ID REGULATION: WHICH WAY TO THE FRONT?

I appreciate Robert Nieminen’s support of the ongoing effort to regulate the profession of Interior Design . I agree with all of his points regarding the unification of the profession and the efforts by the anti-regulation contingent to stop any and all ID legislation.  As far as Utah’s new ID practice law we can claim it as a battle won but I am concerned by his broad brush definition of “Interior Design Laws of North America” as represented by this map (source unknown-attribute to Interiors & Sources) Sorry the resolution is limited.

I_0316_robblog2

(Attributed to Interiors & Sources?)

PROFESSIONALINTERIORDESIGNER would like to see such graphic depictions of our efforts to regulate the profession truly represent those laws that allow qualified Interior Designers to practice to the fullest extent of their abilities.  That includes the ability to sign and seal documents to legally obtain building permits as necessary to fully own one’s design work.  While it looks more impressive to apply a color to all states with some form of Interior Design law or act in place, when you actually consider our right to work as peers with or independent of other licensed design professionals in each of these states the battle field is far less impressive.  And let’s not forget our allies in Canada who have their own similar battles.

LegislativeMap

Color in Utah green-yeah! But read the Utah bill and consider that it does sanction the title “Commercial Interior Design” and the ID scope is limited. A victory none the less.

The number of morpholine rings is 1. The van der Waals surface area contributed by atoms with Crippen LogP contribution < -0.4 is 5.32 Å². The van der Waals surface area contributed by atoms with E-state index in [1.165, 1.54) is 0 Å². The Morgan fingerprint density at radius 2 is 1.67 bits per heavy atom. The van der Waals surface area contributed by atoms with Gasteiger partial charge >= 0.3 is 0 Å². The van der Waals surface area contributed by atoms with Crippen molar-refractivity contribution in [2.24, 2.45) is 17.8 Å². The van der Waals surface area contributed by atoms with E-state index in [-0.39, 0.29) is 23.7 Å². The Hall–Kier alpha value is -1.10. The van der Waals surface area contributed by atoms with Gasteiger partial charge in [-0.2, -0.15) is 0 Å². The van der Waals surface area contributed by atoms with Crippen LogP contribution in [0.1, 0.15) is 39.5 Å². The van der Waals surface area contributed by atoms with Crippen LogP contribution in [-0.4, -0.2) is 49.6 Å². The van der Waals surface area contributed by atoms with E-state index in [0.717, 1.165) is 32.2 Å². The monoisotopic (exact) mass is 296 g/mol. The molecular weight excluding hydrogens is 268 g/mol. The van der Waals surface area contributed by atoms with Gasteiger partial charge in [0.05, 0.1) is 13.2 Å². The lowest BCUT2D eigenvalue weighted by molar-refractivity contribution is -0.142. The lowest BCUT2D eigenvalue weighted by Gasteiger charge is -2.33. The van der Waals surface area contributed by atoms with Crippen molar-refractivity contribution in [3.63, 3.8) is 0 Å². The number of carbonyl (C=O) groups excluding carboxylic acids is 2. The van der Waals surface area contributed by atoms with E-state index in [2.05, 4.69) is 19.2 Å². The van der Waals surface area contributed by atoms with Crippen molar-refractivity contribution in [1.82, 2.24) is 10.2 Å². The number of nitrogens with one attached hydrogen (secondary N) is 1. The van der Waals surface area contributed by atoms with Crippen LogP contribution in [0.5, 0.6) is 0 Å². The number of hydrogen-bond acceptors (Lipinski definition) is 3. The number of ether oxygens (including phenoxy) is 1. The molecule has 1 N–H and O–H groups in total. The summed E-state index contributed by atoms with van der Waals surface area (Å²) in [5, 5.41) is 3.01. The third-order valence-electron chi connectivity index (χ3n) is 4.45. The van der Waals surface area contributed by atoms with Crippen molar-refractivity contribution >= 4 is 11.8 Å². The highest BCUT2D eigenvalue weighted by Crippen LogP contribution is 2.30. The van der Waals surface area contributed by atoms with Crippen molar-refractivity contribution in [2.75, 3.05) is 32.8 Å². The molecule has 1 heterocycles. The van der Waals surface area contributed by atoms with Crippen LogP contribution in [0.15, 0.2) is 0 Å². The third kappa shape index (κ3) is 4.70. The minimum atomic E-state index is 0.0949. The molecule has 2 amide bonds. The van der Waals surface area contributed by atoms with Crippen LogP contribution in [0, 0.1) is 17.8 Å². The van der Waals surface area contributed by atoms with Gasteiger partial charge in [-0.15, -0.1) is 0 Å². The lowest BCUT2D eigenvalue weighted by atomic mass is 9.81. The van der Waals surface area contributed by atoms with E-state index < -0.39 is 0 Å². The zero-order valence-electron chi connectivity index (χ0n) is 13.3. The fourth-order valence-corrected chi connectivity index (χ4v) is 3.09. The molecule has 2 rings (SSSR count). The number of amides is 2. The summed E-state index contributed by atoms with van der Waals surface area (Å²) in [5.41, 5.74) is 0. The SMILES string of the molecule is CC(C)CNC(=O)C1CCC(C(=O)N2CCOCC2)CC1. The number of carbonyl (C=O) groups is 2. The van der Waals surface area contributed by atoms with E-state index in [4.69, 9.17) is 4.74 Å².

We have to stop depicting any and all ID legislation as legislation that is good for the entire profession (it isn’t) one, and two, we have stop looking at ID Regulation as nothing but a means to distinguish us from the unqualified decorator wannabe’s. That is a battle that was lost years ago.  Sure it makes us feel good to see all of those states colored in….but is it a true assessment of the battle?

So if we are going to look at this as a “war” we need to be working from the same battlefield map with a cohesive strategy to win our right to work at a minimum.  Otherwise what is the point?

ASID Counters Claims of Racial Bias In the Interior Design Profession

Wow……..the anti-ID regulationists finally played the race card.   ASID’s counter statement is well written.  Let’s hope it is well read.

https://www.asid.org/content/asid-defends-interior-designer-capital-hill

All that said, the licensed design professions have struggled to increase racial diversity.  We acknowledge this and from my experience there is, and has been, a concerted effort to address this issue.  To claim that we are conspiring to limit access to the profession due to race is simply politically correct race baiting in reverse.

Ain’t politics fun?

Hey Farooq…..Maybe it’s Time to Change Your Business Model

http://www.newstimes.com/business/article/Ethan-Allen-re-ups-CEO-next-up-designers-6551652.php

Maybe, just maybe, if you considered Interior Design as valuable service and not a free hook to lure in the occasional big sale your staff might earn a bit more respect and increase their sales, and your profit, via ethical business practices.

But what do I know?